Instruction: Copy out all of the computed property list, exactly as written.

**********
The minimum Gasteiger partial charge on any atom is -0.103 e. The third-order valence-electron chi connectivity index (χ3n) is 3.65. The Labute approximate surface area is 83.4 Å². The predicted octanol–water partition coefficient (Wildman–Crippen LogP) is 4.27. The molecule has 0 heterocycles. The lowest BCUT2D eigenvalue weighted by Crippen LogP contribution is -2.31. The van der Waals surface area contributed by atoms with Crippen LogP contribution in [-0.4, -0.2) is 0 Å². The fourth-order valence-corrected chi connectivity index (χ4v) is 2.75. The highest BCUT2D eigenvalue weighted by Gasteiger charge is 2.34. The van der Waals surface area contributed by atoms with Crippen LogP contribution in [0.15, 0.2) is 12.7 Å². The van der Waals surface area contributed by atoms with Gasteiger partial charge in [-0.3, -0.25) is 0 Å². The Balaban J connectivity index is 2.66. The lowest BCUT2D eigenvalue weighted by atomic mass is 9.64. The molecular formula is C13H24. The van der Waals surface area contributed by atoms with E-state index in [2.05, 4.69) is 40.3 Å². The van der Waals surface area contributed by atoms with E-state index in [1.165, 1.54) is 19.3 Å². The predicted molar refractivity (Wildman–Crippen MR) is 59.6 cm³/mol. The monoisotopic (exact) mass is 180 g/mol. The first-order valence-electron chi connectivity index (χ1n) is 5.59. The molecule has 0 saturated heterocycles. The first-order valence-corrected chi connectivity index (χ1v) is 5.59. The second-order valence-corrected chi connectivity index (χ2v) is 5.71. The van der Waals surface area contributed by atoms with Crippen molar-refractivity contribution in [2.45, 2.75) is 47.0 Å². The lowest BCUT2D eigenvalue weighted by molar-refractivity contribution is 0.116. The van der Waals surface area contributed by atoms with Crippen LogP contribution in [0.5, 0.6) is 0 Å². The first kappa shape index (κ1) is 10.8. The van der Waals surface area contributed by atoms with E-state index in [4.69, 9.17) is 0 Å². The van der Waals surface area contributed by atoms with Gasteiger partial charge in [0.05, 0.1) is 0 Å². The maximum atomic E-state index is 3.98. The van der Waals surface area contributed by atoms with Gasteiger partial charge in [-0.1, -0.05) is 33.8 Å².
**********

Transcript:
The minimum Gasteiger partial charge on any atom is -0.103 e. The third-order valence-electron chi connectivity index (χ3n) is 3.65. The Labute approximate surface area is 83.4 Å². The predicted octanol–water partition coefficient (Wildman–Crippen LogP) is 4.27. The molecule has 0 heterocycles. The lowest BCUT2D eigenvalue weighted by Crippen LogP contribution is -2.31. The van der Waals surface area contributed by atoms with Crippen LogP contribution in [-0.4, -0.2) is 0 Å². The fourth-order valence-corrected chi connectivity index (χ4v) is 2.75. The highest BCUT2D eigenvalue weighted by Gasteiger charge is 2.34. The van der Waals surface area contributed by atoms with Crippen LogP contribution in [0.15, 0.2) is 12.7 Å². The van der Waals surface area contributed by atoms with Gasteiger partial charge in [-0.3, -0.25) is 0 Å². The Balaban J connectivity index is 2.66. The lowest BCUT2D eigenvalue weighted by atomic mass is 9.64. The molecular formula is C13H24. The van der Waals surface area contributed by atoms with E-state index in [2.05, 4.69) is 40.3 Å². The van der Waals surface area contributed by atoms with E-state index in [1.165, 1.54) is 19.3 Å². The predicted molar refractivity (Wildman–Crippen MR) is 59.6 cm³/mol. The monoisotopic (exact) mass is 180 g/mol. The first-order valence-electron chi connectivity index (χ1n) is 5.59. The molecule has 0 saturated heterocycles. The first-order valence-corrected chi connectivity index (χ1v) is 5.59. The second-order valence-corrected chi connectivity index (χ2v) is 5.71. The van der Waals surface area contributed by atoms with Crippen molar-refractivity contribution in [2.45, 2.75) is 47.0 Å². The lowest BCUT2D eigenvalue weighted by molar-refractivity contribution is 0.116. The van der Waals surface area contributed by atoms with Crippen LogP contribution in [0.5, 0.6) is 0 Å². The first kappa shape index (κ1) is 10.8. The van der Waals surface area contributed by atoms with E-state index in [4.69, 9.17) is 0 Å². The van der Waals surface area contributed by atoms with Gasteiger partial charge in [0.05, 0.1) is 0 Å². The maximum atomic E-state index is 3.98. The van der Waals surface area contributed by atoms with Gasteiger partial charge in [-0.1, -0.05) is 33.8 Å².